Tackling inequality could save hospitals in Wales £322 million every year
Inequality in hospital service use is costing the NHS in Wales the equivalent of a brand-new NHS hospital, or the annual salaries of nearly 10,000 extra nurses every year, according to a new report from Public Health Wales.
The report found that the average annual cost of health service provision was generally higher for those living in more deprived communities and concludes that preventative action targeted at improving the health equity between advantaged and disadvantaged communities could help reduce a £322 million healthcare gap, especially in emergency admissions and A&E attendance.
Minister for Health and Social Services Eluned Morgan said: “This piece of work once again demonstrates the link between ill health and deprivation – a link which will have sadly been deepened by the impact of the pandemic.
“The NHS is only part of the story in reversing deep-seated health inequalities, which mean that people in deprived areas often have the poorest health. We need to look at the everyday causes of ill health, including education, housing and employment.
“Research has shown that improving these can help to end the cycle of health inequalities. But we also need to continue our work to improve access to healthcare and better management of people’s existing long-term conditions in the community, closer to where they live.”
Other key findings from the report are:
Overall, there is no substantial difference in the costs associated with inequality between men and women
Emergency attendances and admissions experience the highest proportional costs associated with inequality in terms of social pattern of service use – there is a clear social gradient with a larger inequality gap for A&E attendances, followed by emergency and maternity hospital inpatient admissions
Emergency inpatient admissions are the largest contributor to the overall cost associated with inequality, with an additional cost of £247.4 million annually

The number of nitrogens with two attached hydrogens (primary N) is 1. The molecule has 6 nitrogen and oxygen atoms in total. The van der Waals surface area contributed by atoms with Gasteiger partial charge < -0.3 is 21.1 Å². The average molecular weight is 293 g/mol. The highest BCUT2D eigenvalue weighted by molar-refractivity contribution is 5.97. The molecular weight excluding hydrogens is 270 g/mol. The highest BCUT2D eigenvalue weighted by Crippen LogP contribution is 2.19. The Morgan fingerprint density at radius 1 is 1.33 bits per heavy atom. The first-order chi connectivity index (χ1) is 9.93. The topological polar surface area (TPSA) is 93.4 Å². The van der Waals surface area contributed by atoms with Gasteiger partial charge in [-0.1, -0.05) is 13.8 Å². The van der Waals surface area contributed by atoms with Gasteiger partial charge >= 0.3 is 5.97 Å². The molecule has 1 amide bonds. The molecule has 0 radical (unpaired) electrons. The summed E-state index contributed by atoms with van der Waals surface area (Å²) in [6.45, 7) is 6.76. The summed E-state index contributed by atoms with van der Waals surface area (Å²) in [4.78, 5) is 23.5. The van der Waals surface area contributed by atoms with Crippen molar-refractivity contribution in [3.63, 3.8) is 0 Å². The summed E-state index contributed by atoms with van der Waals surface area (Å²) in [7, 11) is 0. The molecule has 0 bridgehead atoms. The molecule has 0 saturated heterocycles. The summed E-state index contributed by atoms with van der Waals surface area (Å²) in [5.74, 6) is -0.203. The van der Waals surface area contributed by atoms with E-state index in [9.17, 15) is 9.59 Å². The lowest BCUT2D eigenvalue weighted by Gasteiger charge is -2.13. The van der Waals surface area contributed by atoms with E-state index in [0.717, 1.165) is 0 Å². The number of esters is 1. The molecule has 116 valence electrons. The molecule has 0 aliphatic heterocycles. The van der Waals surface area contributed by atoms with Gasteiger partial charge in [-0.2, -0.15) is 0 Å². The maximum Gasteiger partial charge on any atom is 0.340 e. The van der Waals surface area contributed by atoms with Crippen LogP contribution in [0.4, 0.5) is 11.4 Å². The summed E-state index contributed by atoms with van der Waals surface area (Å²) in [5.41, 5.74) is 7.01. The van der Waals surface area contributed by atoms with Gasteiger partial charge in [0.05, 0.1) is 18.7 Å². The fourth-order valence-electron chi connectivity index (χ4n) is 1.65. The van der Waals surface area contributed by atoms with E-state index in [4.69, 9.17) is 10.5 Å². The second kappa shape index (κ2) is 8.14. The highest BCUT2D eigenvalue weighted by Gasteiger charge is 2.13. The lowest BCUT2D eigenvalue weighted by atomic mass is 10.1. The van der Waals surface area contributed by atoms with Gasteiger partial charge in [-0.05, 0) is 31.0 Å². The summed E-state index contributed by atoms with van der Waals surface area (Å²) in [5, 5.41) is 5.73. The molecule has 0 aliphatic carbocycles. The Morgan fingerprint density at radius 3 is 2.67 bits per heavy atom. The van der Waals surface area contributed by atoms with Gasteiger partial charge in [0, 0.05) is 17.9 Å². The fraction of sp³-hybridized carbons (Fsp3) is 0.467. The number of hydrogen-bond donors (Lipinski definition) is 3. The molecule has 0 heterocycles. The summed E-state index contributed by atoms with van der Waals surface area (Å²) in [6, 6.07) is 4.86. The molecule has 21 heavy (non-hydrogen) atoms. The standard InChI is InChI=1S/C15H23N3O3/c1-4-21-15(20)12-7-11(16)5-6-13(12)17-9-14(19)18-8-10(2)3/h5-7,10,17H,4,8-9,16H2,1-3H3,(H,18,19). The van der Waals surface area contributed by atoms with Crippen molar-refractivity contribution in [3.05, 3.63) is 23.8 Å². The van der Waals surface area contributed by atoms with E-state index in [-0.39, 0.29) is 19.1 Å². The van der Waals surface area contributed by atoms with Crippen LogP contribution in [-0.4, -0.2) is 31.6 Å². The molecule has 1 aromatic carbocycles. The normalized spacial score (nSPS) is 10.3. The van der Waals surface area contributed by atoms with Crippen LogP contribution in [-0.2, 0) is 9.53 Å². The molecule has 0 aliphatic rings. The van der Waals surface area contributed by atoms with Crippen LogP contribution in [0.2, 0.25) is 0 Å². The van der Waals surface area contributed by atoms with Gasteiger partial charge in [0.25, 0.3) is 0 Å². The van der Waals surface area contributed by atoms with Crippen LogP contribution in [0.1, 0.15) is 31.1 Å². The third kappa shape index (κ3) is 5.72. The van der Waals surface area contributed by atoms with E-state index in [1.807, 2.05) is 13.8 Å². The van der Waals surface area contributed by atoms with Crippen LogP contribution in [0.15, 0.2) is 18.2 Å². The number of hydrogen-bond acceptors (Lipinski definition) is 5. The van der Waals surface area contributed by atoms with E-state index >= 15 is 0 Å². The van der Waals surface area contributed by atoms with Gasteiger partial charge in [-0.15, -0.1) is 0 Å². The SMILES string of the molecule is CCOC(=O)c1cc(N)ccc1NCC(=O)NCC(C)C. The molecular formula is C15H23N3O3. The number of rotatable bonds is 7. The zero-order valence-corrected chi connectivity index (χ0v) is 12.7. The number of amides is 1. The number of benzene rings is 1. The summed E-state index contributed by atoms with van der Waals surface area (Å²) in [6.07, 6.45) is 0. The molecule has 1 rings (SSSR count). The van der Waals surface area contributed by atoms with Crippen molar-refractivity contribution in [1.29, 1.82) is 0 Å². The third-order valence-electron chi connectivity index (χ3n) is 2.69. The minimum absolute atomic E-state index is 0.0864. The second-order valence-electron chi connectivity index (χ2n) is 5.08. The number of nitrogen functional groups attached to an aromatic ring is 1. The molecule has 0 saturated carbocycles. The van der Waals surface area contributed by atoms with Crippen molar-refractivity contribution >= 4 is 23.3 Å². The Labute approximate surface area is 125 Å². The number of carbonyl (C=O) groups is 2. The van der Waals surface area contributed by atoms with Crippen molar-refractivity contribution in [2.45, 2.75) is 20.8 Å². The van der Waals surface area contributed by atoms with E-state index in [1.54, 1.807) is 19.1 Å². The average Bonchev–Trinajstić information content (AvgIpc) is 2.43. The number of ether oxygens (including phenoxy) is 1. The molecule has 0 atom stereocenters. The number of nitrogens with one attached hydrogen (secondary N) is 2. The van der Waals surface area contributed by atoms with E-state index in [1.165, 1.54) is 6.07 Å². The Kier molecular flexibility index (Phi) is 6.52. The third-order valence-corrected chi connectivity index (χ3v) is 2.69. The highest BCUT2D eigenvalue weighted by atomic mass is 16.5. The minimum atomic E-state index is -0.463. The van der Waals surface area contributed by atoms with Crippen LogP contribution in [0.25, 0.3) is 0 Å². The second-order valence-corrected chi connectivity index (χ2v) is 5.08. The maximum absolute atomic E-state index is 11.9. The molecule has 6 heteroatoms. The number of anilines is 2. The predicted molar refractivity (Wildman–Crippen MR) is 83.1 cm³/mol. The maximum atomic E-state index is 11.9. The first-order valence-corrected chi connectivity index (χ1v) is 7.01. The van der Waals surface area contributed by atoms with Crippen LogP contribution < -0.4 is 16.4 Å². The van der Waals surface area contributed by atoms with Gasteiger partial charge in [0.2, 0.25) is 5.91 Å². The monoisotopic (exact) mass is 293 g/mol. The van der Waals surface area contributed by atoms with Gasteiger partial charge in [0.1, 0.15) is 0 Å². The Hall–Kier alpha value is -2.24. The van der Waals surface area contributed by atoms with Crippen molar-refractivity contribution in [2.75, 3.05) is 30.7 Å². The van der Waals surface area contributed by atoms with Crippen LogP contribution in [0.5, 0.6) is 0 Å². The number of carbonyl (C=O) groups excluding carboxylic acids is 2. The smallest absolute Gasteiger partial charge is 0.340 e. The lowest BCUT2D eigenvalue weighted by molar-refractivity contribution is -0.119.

Deprivation affects the cost for maternity inpatient admissions differently according to age group – higher cost is attributed to women in their early reproductive age (15 – 29 years) from the more deprived areas; and to women in their later reproductive age (30 – 44 years) from the least deprived areas.
Mark Bellis, Director of the World Health Organisation Collaborating Centre at Public Health Wales added:
“Sadly, for many decades those with lower incomes, less resource and living in more deprived communities often suffer worse health throughout their lives. They can develop more health problems at younger ages including well established causes of ill health and early death such as heart disease and are also more at risk from new threats including COVID-19. In this report from Public Health Wales we have examined how much money could be saved in NHS health hospital care costs if we closed this inequalities gap.
“The findings identify that around £9 in every £100 spent in hospitals are as a result of continued health inequalities, amounting in Wales to around a third of a billion pounds every year. This is only the cost of inequalities to hospital services and future work by Public Health Wales will examine the savings possible in primary and social care settings if we tackle health inequalities.”